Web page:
News & Updates
Nov 29 2018
Surfacing is well known for being one of the more difficult functions in SOLIDWORKS. Of all of the CSWP-A exams available, the Advanced Surfacing exam is the one that is likely to require the most effort and multiple tries to pass (at least in my circle of colleagues). It’s true that surface modeling in SOLIDWORKS takes more time and patience to learn than solid modeling, but it’s important to remember that they are not very different. They are still parametric, and the surfacing tab is just another set of tools. Whether you’re just getting started with surfacing tools, or you’ve already ventured into surfacing and are looking for some ways to improve, here are some surfacing tips and features that are easy to learn and simple to use, but can add a lot to your SOLIDWORKS tool belt.
For these tips, we’ll use this ski pole as an example. You’ll be able to see step-by-step how we used these surface modeling tips to perfect the surfacing on the ski pole.
Instead of blindly freehanding your spline sketch, try inserting an image that has similar geometry to what you want to create, and tracing over it with a sketch tool. The pictured example is using the spline tool. You can insert an image by going to Tools > Sketch Tools > Sketch Picture. You’ll be given some options for adjusting the scale and opacity of the image. Try adjusting the position and scale of the image by using the “scale line” that appears after inserting the image, or by adding construction geometry. Then, with the imported image as a guide, you can easily use the sketch tools to create surface geometry.
After you have your spline sketch, you’ll need to make adjustments so the curves of your part are exactly how you want them. Dragging the spline point or the arrow tool can be awkward and only gives you limited control. Instead, right-click the spline and select Display Control Polygon, and a sequence of draggable control nodes will appear. These control nodes give you more precise control than dragging the spline points and arrows as they localize the area of change. This creates more gradual and smoother changes in the curves of the spline. You can make the Display Control Polygons function a default setting by going to System Options > Sketch, and then selecting “Show Spline Control Polygon by Default”.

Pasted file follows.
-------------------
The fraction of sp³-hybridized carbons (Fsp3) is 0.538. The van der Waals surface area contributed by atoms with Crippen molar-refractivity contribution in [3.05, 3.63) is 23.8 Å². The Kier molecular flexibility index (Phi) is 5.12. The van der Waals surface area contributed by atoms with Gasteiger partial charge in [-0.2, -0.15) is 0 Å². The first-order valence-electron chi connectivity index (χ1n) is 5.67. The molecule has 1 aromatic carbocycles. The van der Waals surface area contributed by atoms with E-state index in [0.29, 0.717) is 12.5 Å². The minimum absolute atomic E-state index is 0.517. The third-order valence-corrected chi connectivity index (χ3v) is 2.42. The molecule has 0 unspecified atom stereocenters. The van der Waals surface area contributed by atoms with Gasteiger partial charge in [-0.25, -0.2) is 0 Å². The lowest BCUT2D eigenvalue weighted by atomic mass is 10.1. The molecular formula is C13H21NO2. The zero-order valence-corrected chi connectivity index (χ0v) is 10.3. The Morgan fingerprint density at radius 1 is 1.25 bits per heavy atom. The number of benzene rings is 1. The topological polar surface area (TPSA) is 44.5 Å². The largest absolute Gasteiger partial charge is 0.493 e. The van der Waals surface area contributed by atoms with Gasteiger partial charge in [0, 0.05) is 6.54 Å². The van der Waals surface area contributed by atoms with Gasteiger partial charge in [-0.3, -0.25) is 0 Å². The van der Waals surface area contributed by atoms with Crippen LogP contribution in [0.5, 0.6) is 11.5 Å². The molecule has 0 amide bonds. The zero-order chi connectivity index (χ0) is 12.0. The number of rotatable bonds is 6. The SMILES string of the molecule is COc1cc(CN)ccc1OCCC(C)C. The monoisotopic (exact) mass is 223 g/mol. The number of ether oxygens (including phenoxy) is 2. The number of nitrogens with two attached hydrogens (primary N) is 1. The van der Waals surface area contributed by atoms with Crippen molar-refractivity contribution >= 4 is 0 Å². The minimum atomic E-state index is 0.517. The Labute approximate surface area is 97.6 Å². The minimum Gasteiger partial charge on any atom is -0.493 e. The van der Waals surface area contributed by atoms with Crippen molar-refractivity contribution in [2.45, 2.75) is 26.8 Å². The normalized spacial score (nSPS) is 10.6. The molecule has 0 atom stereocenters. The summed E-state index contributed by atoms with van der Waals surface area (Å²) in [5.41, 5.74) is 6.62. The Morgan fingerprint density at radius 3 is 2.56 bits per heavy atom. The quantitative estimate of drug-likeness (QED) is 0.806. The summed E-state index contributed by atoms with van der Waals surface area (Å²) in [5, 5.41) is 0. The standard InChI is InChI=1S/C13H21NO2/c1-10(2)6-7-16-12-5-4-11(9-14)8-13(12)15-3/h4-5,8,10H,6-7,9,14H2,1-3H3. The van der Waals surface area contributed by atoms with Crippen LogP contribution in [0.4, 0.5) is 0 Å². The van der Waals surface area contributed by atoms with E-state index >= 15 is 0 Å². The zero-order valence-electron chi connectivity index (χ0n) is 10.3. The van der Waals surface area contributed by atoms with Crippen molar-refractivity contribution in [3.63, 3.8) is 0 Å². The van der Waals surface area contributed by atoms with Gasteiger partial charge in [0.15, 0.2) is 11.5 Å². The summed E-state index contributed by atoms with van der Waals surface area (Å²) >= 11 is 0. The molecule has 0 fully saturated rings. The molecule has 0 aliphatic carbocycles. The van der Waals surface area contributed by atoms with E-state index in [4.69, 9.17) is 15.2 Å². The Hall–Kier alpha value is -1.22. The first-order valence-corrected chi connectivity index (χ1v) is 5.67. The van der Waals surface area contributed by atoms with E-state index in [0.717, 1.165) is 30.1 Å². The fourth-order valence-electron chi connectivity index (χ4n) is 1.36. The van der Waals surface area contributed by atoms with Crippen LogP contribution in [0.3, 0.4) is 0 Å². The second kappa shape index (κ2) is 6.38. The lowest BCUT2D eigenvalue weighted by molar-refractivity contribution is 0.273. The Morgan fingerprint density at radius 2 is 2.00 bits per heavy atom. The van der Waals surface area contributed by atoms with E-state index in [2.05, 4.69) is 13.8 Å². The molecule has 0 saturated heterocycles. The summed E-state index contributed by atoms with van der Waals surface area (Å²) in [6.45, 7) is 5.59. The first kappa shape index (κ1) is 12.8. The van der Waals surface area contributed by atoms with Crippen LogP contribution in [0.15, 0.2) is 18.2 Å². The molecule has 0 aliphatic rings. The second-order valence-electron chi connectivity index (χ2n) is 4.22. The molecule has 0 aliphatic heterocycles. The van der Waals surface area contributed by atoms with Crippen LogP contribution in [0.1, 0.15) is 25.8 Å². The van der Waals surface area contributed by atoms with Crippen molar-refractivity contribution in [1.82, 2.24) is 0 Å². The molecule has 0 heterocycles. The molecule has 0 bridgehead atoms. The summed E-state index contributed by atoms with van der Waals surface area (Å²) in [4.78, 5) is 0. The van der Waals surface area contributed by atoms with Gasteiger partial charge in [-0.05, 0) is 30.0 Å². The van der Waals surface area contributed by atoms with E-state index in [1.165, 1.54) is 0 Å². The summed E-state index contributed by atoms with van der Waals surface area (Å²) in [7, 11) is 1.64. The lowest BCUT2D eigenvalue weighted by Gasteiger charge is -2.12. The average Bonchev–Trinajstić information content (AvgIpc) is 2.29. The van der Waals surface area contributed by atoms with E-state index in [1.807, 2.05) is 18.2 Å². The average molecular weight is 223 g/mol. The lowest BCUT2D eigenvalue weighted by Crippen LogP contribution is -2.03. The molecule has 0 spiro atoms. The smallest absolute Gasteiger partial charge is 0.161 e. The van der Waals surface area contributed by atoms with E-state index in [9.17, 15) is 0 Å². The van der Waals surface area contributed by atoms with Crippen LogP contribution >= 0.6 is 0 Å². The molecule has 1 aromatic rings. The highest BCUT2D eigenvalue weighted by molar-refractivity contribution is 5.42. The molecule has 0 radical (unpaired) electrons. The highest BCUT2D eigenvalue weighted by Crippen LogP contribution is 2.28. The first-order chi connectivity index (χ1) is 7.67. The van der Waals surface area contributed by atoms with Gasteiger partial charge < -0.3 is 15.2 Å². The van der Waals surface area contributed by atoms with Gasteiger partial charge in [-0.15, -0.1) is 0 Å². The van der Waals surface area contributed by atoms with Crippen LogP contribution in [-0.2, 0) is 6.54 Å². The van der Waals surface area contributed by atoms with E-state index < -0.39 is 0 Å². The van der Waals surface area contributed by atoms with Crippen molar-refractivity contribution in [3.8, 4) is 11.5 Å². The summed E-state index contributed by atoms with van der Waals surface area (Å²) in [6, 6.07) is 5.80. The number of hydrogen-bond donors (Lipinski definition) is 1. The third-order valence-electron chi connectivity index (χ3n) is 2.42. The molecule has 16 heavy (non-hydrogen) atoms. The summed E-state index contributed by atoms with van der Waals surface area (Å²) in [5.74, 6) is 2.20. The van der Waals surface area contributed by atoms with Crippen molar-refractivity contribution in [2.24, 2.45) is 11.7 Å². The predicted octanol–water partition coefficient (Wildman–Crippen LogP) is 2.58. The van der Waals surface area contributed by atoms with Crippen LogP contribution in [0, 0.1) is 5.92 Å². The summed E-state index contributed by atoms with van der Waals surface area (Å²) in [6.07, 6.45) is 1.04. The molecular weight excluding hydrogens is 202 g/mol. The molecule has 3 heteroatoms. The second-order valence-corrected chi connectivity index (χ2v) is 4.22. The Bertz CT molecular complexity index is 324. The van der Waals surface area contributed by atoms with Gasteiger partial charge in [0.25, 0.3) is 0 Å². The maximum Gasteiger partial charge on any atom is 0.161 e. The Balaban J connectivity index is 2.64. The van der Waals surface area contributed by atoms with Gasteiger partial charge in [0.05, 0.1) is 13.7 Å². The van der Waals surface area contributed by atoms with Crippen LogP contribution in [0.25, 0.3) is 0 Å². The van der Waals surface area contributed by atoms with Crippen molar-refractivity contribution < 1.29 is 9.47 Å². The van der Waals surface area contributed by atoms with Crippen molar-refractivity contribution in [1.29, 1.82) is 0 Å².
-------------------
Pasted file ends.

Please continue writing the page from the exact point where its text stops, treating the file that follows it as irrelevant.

Copying a surface is a very important element of surface modeling in SOLIDWORKS. You might need to use a copied surface to trim or cut other geometry, or to adjust the shape of the surface for a 3D sketch without changing the original surface. There is no specified “copy surface” tool. So, to copy a surface, simply use the Offset Surface tool and set the offset distance dimension to zero. You will then be left with an exact copy of the surface to use for your next feature. In this case, I created a Split Line to create the surface I wanted to copy, which will be used in the next tip.
There are other ways to make indented grip features on your part that involve lots of labor-intensive surfacing (extruding surface edges, trimming, adding boundary surfaces, knitting, etc.) but using Copy Surface and Thickened Cut is an easy two-step process. In the model shown above, the surfaces have been knitted into a solid body earlier in the design tree, and I’ve copied a surface in the shape of the grip feature that I want to add. To use the Thickened Cut tool, I’ll select the copied surface, select the tool, then choose the depth of the cut. The solid body is left with an indented cut that only took a few minutes to create. You can touch up the appearance by adding some fillets to the edges of the cut and changing the color and texture of the grip surface.
The Project Curve tool is another great feature that simplifies surfacing in SOLIDWORKS. The Project Curve tool essentially creates a 3D sketch in the form of a curve by using two 2D sketches as a reference. In the GIF above there are two fully defined 2D sketches on the front and right planes. One sketch represents the shape of the curve in the Y and Z directions, and the other sketch represents the curve in the X and Z directions. Project Curve combines these two sketches to create a spline in 3D space instead of on a single plane. You can adjust the curve by adjusting the parent sketches. This is much easier than creating a spline within a 3D sketch and takes the guesswork out of dimensioning, positioning, and adjusting a 3D spline. With other geometry or another curve, you can then create boundary surfaces and loft surfaces. This tool is commonly used for 3D modeling parts with complex surface shapes such as car doors. I recommend playing around with creating projected curves and then using them together to create surface geometry.
Hopefully, these 5 tips will help you improve your surfacing skills and become a better SOLIDWORKS user in general. If they seem challenging at first, don’t give up and keep practicing. Eventually, you will feel no difference in difficulty between solid and surface modeling.
Check out our courses on Surface Modeling to practice your advanced skills:
About the Author
Applications engineer and open source 3D printer enthusiast.